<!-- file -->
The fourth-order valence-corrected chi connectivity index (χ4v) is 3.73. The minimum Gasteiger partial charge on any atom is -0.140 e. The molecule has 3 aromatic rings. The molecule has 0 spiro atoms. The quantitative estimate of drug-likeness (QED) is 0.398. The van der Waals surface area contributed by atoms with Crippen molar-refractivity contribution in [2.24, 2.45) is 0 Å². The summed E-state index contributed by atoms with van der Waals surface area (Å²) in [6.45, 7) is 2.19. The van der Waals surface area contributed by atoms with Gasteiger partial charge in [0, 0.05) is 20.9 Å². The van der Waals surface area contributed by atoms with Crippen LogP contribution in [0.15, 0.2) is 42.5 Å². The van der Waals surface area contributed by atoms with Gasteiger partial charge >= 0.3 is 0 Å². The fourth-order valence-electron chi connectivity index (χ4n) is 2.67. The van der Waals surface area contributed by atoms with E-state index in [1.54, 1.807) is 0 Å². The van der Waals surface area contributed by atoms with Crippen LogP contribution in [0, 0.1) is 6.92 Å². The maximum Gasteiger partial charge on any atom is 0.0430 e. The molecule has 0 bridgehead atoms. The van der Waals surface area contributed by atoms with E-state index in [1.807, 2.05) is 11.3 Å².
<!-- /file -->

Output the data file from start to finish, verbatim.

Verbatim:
The fourth-order valence-corrected chi connectivity index (χ4v) is 3.73. The minimum Gasteiger partial charge on any atom is -0.140 e. The molecule has 3 aromatic rings. The molecule has 0 spiro atoms. The quantitative estimate of drug-likeness (QED) is 0.398. The van der Waals surface area contributed by atoms with Crippen molar-refractivity contribution in [2.24, 2.45) is 0 Å². The summed E-state index contributed by atoms with van der Waals surface area (Å²) in [6.45, 7) is 2.19. The van der Waals surface area contributed by atoms with Gasteiger partial charge in [0, 0.05) is 20.9 Å². The van der Waals surface area contributed by atoms with Crippen LogP contribution in [0.15, 0.2) is 42.5 Å². The van der Waals surface area contributed by atoms with Gasteiger partial charge >= 0.3 is 0 Å². The fourth-order valence-electron chi connectivity index (χ4n) is 2.67. The van der Waals surface area contributed by atoms with E-state index in [1.54, 1.807) is 0 Å². The van der Waals surface area contributed by atoms with Crippen LogP contribution in [0, 0.1) is 6.92 Å². The maximum Gasteiger partial charge on any atom is 0.0430 e. The molecule has 0 bridgehead atoms. The van der Waals surface area contributed by atoms with E-state index in [1.807, 2.05) is 11.3 Å².